No Cut until In Interest Rates Until ‘Solid Evidence’ Price Rises Slow Down

credit: forbes

London (Parliament Politic Magazine) – The boss of the Bank of England, Andrew Bailey, has informed the BBC that interest rates will not decrease until there is concrete evidence that the rapid increase in prices is slowing down. Bailey stated that rates would only drop once both prices and wages stabilize.

These comments come after the Bank raised interest rates to a 15-year high of 5.25% from 5% on Thursday, marking the 14th consecutive increase in rates. While this move will result in higher mortgage and loan payments for some individuals, it should also lead to higher savings rates.

Bank Of England Take Attempts To Combat Price Rise 

In an effort to combat soaring price rises, the Bank announced for the first time that interest rates would remain elevated for a longer duration. Bailey emphasized that he would require more evidence of inflation decreasing before considering a rate cut.

Bailey clarified that by “solid evidence,” he means evidence that people can rely on and incorporate into their expectations. He explained that when prices and wages are determined, individuals should be able to confidently say that inflation is decreasing.

The Bank has not provided a specific timeline for how long rates will remain high. However, some economists, including Capital Economics, have predicted that interest rates will rise again in September, peaking at 5.5% and remaining at that level for a year.

Mr. Bailey emphasized the importance of ensuring that inflation falls back to the Bank’s target of 2%. He acknowledged that inflation disproportionately affects the least well-off individuals and emphasized the need for it to decrease.

Banks Have Been Increasing Interest Rates 

Currently, inflation, which measures the rate at which prices rise, is four times higher than the Bank’s target at 7.9%. The Bank has been increasing interest rates to curb price rises, aiming to make borrowing money more expensive and reduce people’s spending.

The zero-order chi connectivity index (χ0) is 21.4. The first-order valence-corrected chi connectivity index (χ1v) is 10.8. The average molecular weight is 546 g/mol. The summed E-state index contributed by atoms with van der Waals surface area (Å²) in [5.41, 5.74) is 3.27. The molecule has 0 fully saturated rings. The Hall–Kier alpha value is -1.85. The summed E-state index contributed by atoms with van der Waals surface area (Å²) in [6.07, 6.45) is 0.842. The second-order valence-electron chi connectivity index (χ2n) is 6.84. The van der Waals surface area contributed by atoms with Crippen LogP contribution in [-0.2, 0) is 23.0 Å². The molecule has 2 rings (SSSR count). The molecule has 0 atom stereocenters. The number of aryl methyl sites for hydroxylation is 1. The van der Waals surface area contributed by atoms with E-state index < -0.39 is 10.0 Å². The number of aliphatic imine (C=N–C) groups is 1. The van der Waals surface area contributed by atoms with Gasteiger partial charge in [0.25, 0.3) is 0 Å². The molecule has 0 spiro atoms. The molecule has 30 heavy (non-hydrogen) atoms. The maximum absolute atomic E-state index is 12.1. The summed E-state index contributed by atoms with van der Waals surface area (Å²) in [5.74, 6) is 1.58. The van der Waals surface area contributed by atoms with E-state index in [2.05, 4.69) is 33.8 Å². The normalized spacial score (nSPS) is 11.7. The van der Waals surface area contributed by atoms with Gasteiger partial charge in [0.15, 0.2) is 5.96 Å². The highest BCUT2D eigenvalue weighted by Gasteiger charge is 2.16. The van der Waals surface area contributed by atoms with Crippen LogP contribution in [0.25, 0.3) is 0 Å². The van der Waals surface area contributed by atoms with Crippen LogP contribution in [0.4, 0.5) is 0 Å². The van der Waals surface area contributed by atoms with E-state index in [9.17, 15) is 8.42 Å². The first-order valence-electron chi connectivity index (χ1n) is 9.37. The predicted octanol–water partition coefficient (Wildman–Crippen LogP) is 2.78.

Chancellor Jeremy Hunt has acknowledged the concerns of families with mortgages and businesses with loans regarding the potential rise in interest rates. However, he has reiterated the government’s commitment to reducing inflation.

Unfortunately, the Bank’s inflation forecasts have proven to be inaccurate in the past, with six out of the last eight predictions being overly optimistic. Mark Bailey, an expert in the field, believes that the current forecasts are more reliable and that inflation will indeed decrease.

It is important to note that interest rates had remained below 1% for over a decade until December 2021, when the Bank decided to raise them.

Economic Crisis Due To High Inflation Rate In The UK

Jo Bevilacqua, owner of a hair salon in Peterborough, understands the economic rationale behind rate hikes. However, she finds it difficult to accept, especially considering that her business relies heavily on consumer spending.

“We are still in the process of recovering from the pandemic. We do not want people to reduce their spending. Our livelihoods depend on their support,” she explains.

If customers stop spending money, Jo’s salon will struggle to keep its doors open, pay its staff, and meet its financial obligations to suppliers. Jo herself is not immune to the impact of rising rates, as she had to switch to an interest-only mortgage when her business faced difficulties.

“I need things to stabilize before I can consider refinancing. It feels like a triple blow. Not only are my mortgage payments increasing, but my staff and customers are also affected,” she laments.

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Impact Of Rate Increase Will Affect Individuals and Economy 

The Bank has stated that the impact of its rate increases will have a more significant effect on individuals and the economy in the coming year, resulting in continued sluggish growth that is smaller than pre-pandemic levels. However, the Bank assures that the UK will avoid a recession.

A thriving economy brings about numerous benefits, including increased job opportunities, higher profitability for companies, and the ability to provide better compensation to employees and shareholders. Additionally, higher wages and profits contribute to increased tax revenue for the government.

While rising food prices have been a major driver of inflation, the Bank notes that there is evidence of a gradual slowdown in these increases. The Governor, Mr. Bailey, explains that food price inflation has taken longer to decelerate due to the significant cost of energy in food production.

Beth Malcolm

Beth Malcolm is Scottish based Journalist at Heriot-Watt University studying French and British Sign Language. She is originally from the north west of England but is living in Edinburgh to complete her studies.